J. Phys. Chem. Lett. 9, 583-587 (2018). DOI: 10.1021/acs.jpclett.7b03314.
Dr. Benjamin Fingerhut, Tel.: 030 6392 1404
Prof. Dr. Thomas Elsaesser, Tel.: 030 6392 1400
Gesine Wiemer | Forschungsverbund Berlin e.V.
One step closer to reality
20.04.2018 | Max-Planck-Institut für Entwicklungsbiologie
The dark side of cichlid fish: from cannibal to caregiver
20.04.2018 | Veterinärmedizinische Universität Wien
Study published in the journal ACS Applied Materials & Interfaces is the outcome of an international effort that included teams from Dresden and Berlin in Germany, and the US.
Scientists at the Helmholtz-Zentrum Dresden-Rossendorf (HZDR) together with colleagues from the Helmholtz-Zentrum Berlin (HZB) and the University of Virginia...
Novel highly efficient and brilliant gamma-ray source: Based on model calculations, physicists of the Max PIanck Institute for Nuclear Physics in Heidelberg propose a novel method for an efficient high-brilliance gamma-ray source. A giant collimated gamma-ray pulse is generated from the interaction of a dense ultra-relativistic electron beam with a thin solid conductor. Energetic gamma-rays are copiously produced as the electron beam splits into filaments while propagating across the conductor. The resulting gamma-ray energy and flux enable novel experiments in nuclear and fundamental physics.
The typical wavelength of light interacting with an object of the microcosm scales with the size of this object. For atoms, this ranges from visible light to...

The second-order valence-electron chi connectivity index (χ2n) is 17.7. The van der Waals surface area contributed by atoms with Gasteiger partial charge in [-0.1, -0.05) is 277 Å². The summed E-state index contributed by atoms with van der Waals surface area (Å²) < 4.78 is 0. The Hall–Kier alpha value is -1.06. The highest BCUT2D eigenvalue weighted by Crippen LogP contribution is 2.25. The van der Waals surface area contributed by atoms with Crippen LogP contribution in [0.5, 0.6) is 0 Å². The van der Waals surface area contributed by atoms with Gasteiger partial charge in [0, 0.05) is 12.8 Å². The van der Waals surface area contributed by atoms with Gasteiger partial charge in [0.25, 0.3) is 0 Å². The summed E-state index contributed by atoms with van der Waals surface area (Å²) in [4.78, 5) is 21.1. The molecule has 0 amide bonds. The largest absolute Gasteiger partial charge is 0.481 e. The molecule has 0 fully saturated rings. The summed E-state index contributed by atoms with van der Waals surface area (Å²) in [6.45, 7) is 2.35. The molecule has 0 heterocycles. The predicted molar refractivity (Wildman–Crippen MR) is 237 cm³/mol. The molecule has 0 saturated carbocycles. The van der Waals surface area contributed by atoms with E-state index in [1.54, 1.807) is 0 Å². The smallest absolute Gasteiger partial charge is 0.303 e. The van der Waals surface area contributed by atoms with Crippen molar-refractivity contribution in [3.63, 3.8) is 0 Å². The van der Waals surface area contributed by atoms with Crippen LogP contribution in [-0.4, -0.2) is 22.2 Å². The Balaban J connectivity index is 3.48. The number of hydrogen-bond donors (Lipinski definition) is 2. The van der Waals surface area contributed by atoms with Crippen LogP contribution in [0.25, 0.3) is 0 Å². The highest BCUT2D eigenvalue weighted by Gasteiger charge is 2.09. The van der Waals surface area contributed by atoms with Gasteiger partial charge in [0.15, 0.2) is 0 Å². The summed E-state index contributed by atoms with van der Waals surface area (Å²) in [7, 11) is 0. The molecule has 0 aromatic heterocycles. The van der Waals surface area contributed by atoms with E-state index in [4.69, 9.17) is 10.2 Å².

Stable joint cartilage can be produced from adult stem cells originating from bone marrow. This is made possible by inducing specific molecular processes occurring during embryonic cartilage formation, as researchers from the University and University Hospital of Basel report in the scientific journal PNAS.
Certain mesenchymal stem/stromal cells from the bone marrow of adults are considered extremely promising for skeletal tissue regeneration. These adult stem...
In the fight against cancer, scientists are developing new drugs to hit tumor cells at so far unused weak points. Such a “sore spot” is the protein complex...
In an article that appears in the journal “Review of Modern Physics”, researchers at the Laboratory for Attosecond Physics (LAP) assess the current state of the field of ultrafast physics and consider its implications for future technologies.
Physicists can now control light in both time and space with hitherto unimagined precision. This is particularly true for the ability to generate ultrashort...
13.04.2018 | Event News
12.04.2018 | Event News
09.04.2018 | Event News
20.04.2018 | Life Sciences
20.04.2018 | Life Sciences
19.04.2018 | Materials Sciences